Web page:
Rio All-Suite Hotel and Casino
Las Vegas, Nevada
Final Report (End of Day Ten)
No-Limit Hold’em World Championship
Number of Entries: 6,598
Total Net Prize Pool: $62,031,385
Number of Places Paid: 666
First Place Prize: $8,531,853
July 7th through October 31, 2012
Greg Merson Wins 2012 World Poker Championship
24-Year-Old Poker Pro Shines in 2012 WSOP Main Event
American Captures World Poker Title for First Time Since 2009
Early Chip Leader Jesse Sylvia Finishes as Runner Up, Jake Balsiger Takes Third
Final-Table Showdown Lasts 18 Hours
World Watches Live Telecast from Start to Finish
It’s Official: Greg Merson Also Wins 2012 “WSOP Player of the Year” Race – Edges Out Phil Hellmuth
2012 WSOP Ends with a Bang – Numerous Records Shattered Over Course of 68-Gold Bracelet Season
It's official. Greg Merson is the 2012 World Champion.
The 24-year-old professional poker player from Laurel, Maryland celebrated his ultimate moment of triumph at 6 am early on a Wednesday morning, following an all-night marathon playing session that nearly broke the all-time duration record.
Merson's victory took place at the Penn and Teller Theatre, upon a stage accustomed to acts of magic. But Merson was the poker player with the proverbial magic wand, turning what had started out as a dream into a world championship victory. What began last summer at the Rio Las Vegas, with 6,598 entrants, ranking as the fifth-largest live poker tournament in history, concluded on Halloween morning, October 31st.
Indeed, for Merson this was truly an experience of tricks and treats. He collected a whopping $8,531,853 in prize money for first place. Merson was also presented with the game's ultimate symbol of achievement – the gold and platinum bracelet encrusted with diamonds, which was custom designed by Jason of Beverly Hills. He also earned the undisputed title as 2012 World Champion.
Merson received an added bonus by virtue of his victory. He officially locked up the 2012 WSOP Player of the Year honor, which is a points-based system that rewards the player who posts the greatest accumulation of results over the course of all 68 gold bracelet events played in calendar year 2012. Merson edged out WSOP Europe champion Phil Hellmuth by a small margin.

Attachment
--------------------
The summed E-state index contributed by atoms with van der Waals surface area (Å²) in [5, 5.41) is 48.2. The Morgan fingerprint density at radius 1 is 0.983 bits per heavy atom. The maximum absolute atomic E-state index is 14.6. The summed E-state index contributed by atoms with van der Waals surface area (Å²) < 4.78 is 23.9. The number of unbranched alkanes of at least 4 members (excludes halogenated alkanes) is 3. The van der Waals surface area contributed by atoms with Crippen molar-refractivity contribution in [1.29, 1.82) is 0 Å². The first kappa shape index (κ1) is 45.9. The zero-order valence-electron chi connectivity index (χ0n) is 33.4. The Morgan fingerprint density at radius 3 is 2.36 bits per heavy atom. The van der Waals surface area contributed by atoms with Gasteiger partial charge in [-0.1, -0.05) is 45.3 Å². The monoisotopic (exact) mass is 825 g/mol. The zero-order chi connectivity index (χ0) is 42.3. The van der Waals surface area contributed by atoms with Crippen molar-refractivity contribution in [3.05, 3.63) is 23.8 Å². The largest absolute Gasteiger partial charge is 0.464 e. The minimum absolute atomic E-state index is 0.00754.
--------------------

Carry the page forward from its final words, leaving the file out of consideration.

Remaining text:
This was Merson's second gold bracelet victory this year. He previously won the $10,000 buy-in Six-Handed No-Limit Hold'em Championship, which concluded last July.
Merson's path to glory was not easy. In fact, he was put to the test as is only fitting for a competition with as much intensity as the WSOP Main Event.
“I’ve played a lot of long cash games in my career, which helps you prepare for something like this, but this whole stage is something you can’t ever really prepare for,” Merson said shortly after winning the tournament and tearfully placing his gold bracelet on the wrist of his mother. “I couldn’t feel better for everyone who I’m sharing this victory with.”
Following a 103-day recess after making the final table, Merson gradually increased his chip count to the point where he had seized the chip lead away from early favorite – friend and rival Jesse Sylvia. By the end of the first of two final table sessions, which concluded late on Monday night, Merson had the chip lead when play was reduced to the final three.
But if Merson or anyone else thought the end was near or victory would be easy, they would be in for a long wait. The final trio of twentysomethings consisting of Merson, Sylvia, and Jake Balsinger became deadlocked in the ultimate test of mental and physical endurance – played out before a worldwide viewing audience following the poker action on ESPN and partner networks.
The three finalists battled all night long, leaving even the most battle-tested observers weary and blurry-eyed. After each of the three traded off the chip lead more than a few times, Merson re-emerged as the dominant force throughout the 12-hour final session. Once Balsiger was eliminated in third place after nearly 250 hands of three-handed play, Merson enjoyed the chip advantage over his final opponent and finally closed out the victory on a hand that came unexpectedly just as the sun was rising over the Las Vegas valley.